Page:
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Amazon’s new crime unit targets fraudsters selling fake goods

Amazon has set up a new Counterfeit Crimes Unit to track down and prosecute fraudsters selling fake goods on its shopping site.

The problem of counterfeiters has troubled Amazon for years, with the e-commerce giant investing more than $500 million to fight fraud and abuses in 2019 alone.

The newly formed Counterfeit Crimes Unit aims to make it easier for Amazon to “pursue civil litigation against suspected criminals, work with brands in joint or independent investigations, and aid law enforcement officials worldwide in criminal actions against counterfeiters,” the company said in a blog post announcing its latest crack at tackling dodgy sellers.

The global team will include former federal prosecutors, experienced investigators, and data analysts. Part of its role will also be to support Amazon’s current efforts to shield its shopping site from knockoffs.

These include occasional lawsuits, as well as a brand registry, created in 2017, aimed at speeding up the removal of such listings. The company also deploys algorithms designed to automatically detect knockoffs that show up on its site, with a large team of human operators also tasked with tackling the problem.

Amazon’s sprawling shopping site contains millions of third-party sellers, a number of whom use the platform to sell cheap copies of branded products. The only winner here is of course the fraudster, as customers tempted by what seems like a bargain can be left disappointed when they realize they’ve bought a low-quality knockoff. Such knockoffs can also pose a safety risk, as Apple has pointed out in the past. Meanwhile, the makers of the genuine article have little choice but to suck it up as the fraudster continues to produce cheap copies of products they’ve invested heavily in to create.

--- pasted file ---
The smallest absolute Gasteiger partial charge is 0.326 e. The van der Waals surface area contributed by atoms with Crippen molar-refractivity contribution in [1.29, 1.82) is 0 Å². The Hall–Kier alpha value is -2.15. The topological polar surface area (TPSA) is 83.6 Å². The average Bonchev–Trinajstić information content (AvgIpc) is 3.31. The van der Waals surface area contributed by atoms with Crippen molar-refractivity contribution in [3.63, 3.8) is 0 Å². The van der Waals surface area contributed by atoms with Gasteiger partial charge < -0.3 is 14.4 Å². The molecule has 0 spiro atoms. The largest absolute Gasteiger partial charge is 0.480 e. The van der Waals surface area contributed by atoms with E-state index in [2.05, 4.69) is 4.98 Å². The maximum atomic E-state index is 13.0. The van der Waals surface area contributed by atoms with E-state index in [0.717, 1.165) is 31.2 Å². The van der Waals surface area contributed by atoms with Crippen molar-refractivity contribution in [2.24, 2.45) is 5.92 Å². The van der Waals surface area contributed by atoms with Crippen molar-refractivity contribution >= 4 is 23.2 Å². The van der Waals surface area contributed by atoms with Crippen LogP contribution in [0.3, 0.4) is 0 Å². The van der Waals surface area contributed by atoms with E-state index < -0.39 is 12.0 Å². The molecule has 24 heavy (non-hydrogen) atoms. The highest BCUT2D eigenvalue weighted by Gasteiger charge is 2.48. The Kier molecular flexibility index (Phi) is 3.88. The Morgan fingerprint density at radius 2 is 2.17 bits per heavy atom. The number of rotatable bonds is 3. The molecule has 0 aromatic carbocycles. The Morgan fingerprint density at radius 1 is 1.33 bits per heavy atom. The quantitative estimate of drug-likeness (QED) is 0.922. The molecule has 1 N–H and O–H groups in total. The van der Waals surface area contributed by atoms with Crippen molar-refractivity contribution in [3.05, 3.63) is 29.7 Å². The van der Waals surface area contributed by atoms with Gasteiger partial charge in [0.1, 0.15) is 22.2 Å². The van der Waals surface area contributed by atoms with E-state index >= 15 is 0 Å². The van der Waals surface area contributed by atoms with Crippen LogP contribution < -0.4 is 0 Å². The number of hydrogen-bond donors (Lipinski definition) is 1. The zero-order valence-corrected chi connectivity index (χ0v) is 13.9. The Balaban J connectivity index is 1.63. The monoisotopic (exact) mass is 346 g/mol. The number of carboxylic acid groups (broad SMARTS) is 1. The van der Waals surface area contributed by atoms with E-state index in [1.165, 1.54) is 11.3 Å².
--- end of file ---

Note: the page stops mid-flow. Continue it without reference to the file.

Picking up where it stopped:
And, of course, such nefarious practices undermine the trust that customers, sellers, and brands place in Amazon’s own platform, causing damage to the reputation of the Seattle-based company.

While its current measures play an important role in tackling the issue, fake goods are still a major headache for Amazon. Whether its Counterfeit Crimes Unit manages to take its fight to a new level remains to be seen.

“Every counterfeiter is on notice that they will be held accountable to the maximum extent possible under the law, regardless of where they attempt to sell their counterfeits or where they’re located,” said Amazon executive Dharmesh Mehta. “We are working hard to disrupt and dismantle these criminal networks, and we applaud the law enforcement authorities who are already part of this fight.”

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Trevor Mogg
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